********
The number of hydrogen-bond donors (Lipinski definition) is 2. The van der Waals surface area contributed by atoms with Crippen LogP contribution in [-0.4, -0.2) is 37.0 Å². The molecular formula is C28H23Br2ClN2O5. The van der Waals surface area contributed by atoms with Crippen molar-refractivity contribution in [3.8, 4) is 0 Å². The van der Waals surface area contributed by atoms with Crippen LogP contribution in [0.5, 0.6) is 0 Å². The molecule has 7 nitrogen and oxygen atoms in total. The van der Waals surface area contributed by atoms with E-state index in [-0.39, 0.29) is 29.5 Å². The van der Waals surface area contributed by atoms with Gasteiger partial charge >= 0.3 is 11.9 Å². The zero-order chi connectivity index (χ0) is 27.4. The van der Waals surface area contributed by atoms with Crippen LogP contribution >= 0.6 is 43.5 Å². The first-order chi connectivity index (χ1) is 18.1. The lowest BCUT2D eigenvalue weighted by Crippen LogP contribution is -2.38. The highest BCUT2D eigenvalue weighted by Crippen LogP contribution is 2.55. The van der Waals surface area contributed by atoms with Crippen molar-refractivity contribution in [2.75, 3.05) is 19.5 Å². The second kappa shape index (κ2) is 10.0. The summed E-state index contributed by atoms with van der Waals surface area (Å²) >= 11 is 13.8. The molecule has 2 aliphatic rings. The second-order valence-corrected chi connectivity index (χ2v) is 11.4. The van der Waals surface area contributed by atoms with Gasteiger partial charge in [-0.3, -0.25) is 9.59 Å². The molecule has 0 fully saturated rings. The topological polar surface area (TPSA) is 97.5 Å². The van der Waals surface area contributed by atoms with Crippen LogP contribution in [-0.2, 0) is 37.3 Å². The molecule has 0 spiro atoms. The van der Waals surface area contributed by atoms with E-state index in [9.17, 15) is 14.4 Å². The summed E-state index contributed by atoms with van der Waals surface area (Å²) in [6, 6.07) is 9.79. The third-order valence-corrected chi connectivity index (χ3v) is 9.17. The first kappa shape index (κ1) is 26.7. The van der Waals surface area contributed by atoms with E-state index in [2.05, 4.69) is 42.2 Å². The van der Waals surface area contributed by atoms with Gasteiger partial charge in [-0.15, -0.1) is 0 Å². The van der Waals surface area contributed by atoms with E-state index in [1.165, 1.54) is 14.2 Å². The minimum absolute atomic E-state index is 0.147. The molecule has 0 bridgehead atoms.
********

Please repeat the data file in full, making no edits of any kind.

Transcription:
The number of hydrogen-bond donors (Lipinski definition) is 2. The van der Waals surface area contributed by atoms with Crippen LogP contribution in [-0.4, -0.2) is 37.0 Å². The molecular formula is C28H23Br2ClN2O5. The van der Waals surface area contributed by atoms with Crippen molar-refractivity contribution in [3.8, 4) is 0 Å². The van der Waals surface area contributed by atoms with Crippen LogP contribution in [0.5, 0.6) is 0 Å². The molecule has 7 nitrogen and oxygen atoms in total. The van der Waals surface area contributed by atoms with E-state index in [-0.39, 0.29) is 29.5 Å². The van der Waals surface area contributed by atoms with Gasteiger partial charge >= 0.3 is 11.9 Å². The zero-order chi connectivity index (χ0) is 27.4. The van der Waals surface area contributed by atoms with Crippen LogP contribution >= 0.6 is 43.5 Å². The first-order chi connectivity index (χ1) is 18.1. The lowest BCUT2D eigenvalue weighted by Crippen LogP contribution is -2.38. The highest BCUT2D eigenvalue weighted by Crippen LogP contribution is 2.55. The van der Waals surface area contributed by atoms with Crippen molar-refractivity contribution in [2.75, 3.05) is 19.5 Å². The second kappa shape index (κ2) is 10.0. The summed E-state index contributed by atoms with van der Waals surface area (Å²) >= 11 is 13.8. The molecule has 2 aliphatic rings. The second-order valence-corrected chi connectivity index (χ2v) is 11.4. The van der Waals surface area contributed by atoms with Gasteiger partial charge in [-0.3, -0.25) is 9.59 Å². The molecule has 0 fully saturated rings. The topological polar surface area (TPSA) is 97.5 Å². The van der Waals surface area contributed by atoms with Crippen LogP contribution in [-0.2, 0) is 37.3 Å². The molecule has 0 spiro atoms. The van der Waals surface area contributed by atoms with E-state index in [9.17, 15) is 14.4 Å². The summed E-state index contributed by atoms with van der Waals surface area (Å²) in [6, 6.07) is 9.79. The third-order valence-corrected chi connectivity index (χ3v) is 9.17. The first kappa shape index (κ1) is 26.7. The van der Waals surface area contributed by atoms with E-state index in [2.05, 4.69) is 42.2 Å². The van der Waals surface area contributed by atoms with Gasteiger partial charge in [-0.15, -0.1) is 0 Å². The van der Waals surface area contributed by atoms with E-state index in [1.165, 1.54) is 14.2 Å². The minimum absolute atomic E-state index is 0.147. The molecule has 0 bridgehead atoms.